As companies slowly transition from shock to survival during what is arguably history’s biggest peacetime crisis, it is becoming increasingly clear that the coronavirus pandemic has the potential to completely transform how the world does business.
During an initial ‘Shock Phase’, which started around the middle of March and ended towards the middle of April, we have seen a flurry of initiatives from businesses across many sectors, under the banner of “we are in this together”.
Initiatives ranged from employee job reassurance, CEO salary sacrifices, donations, and support for healthcare professionals and vulnerable customers, to the manufacturing of PPE and mortgage holidays.
alva, which provides business reputation intelligence, found that actions focused on the production of medical equipment and employee health protection were the most likely to impact positively on a business’ reputation. The impact of executive pay reduction schemes and vulnerable customer support was also high.
Emotional touchpoints of solidarity, fairness, responsibility and compassion have resonated. As has the belief in ideas such as human ingenuity and pulling together in times of crisis.
Indeed, electric car giant Tesla’s announcement of ventilator production had a huge impact; while specific store opening hours for vulnerable customers increasingly resonated, and several companies gained huge support by offering a range of free goods and services to NHS staff.
All of these activities were designed to avoid the immediate damage to those most at risk such as front-line workers, the elderly and the unemployed – almost at any cost.
But as communities began to feel safer, our research shows there has been a shift in corporate attention away from philanthropic announcements and support for communities. Businesses are seeking to gain a better understanding of the impact of the pandemic and are making more pragmatic decisions. We are calling this the ‘Existential Phase’.
Businesses are beginning to juggle different competing demands on resources and financing, as they seek business survival while preparing for future dynamics. This is forcing companies to ask themselves some fundamental questions.
In this Existential Phase, we may see businesses moving away from the belief that companies must maximise shareholder returns at all costs. There are already loud voices acknowledging the flaws in our current model of capitalism.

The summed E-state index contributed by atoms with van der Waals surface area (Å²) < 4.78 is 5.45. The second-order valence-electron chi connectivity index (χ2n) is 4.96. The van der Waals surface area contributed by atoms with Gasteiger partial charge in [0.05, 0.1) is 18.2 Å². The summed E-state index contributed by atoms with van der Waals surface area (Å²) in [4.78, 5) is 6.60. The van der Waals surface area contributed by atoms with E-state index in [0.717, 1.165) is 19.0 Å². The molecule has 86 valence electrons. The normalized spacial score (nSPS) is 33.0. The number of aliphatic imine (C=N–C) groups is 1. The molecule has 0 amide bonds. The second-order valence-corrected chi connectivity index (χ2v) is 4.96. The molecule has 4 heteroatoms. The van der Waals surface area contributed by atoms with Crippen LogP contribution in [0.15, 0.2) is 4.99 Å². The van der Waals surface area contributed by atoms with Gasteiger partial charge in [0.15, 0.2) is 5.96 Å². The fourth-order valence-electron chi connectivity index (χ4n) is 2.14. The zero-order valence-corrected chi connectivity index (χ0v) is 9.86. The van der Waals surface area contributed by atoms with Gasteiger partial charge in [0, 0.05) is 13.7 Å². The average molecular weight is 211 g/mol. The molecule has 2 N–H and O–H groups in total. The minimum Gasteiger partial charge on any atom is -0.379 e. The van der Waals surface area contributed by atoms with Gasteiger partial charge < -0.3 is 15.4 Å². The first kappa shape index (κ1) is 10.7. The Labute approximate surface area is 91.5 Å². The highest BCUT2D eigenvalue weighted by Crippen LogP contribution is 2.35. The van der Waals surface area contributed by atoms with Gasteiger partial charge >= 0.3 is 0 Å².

When 93 percent of profits at the typical listed company are devoted to either dividends or stock buybacks to enrich shareholders and executives, questions of fairness will proliferate against a backdrop of government bail outs to minimise unemployment.
Another dominant theme we expect to see more discussion of is the threat of ‘Big Government’ to society. Many voices have already warned that the combination of the emergency Coronavirus Act and existing far-reaching powers to gather data creates the risk that new contact-tracking technologies could be used as a means of social control.
Earlier this week, for the first time in history, the price of West Texas Intermediate – the benchmark standard for US oil – became negative. The outbreak has come at a time when globalisation was already under serious threat from trade wars and protectionism.
COVID-19 is being seen by many as an accelerant to many of the paradigm shifts already under way, such as deglobalisation, the rise of populism, and the demise of shareholder capitalism in favour of a stakeholder model.
These are big themes that will not be answered overnight. In the coming weeks and months, we are likely to see that as businesses are forced to do more with less, many will find better, simpler, less expensive, and more inclusive ways to operate.
We will see new models to tackle what are likely to be the next big themes: global healthcare, global equality and global climate change.
Firms unwilling to adapt are unlikely to make it.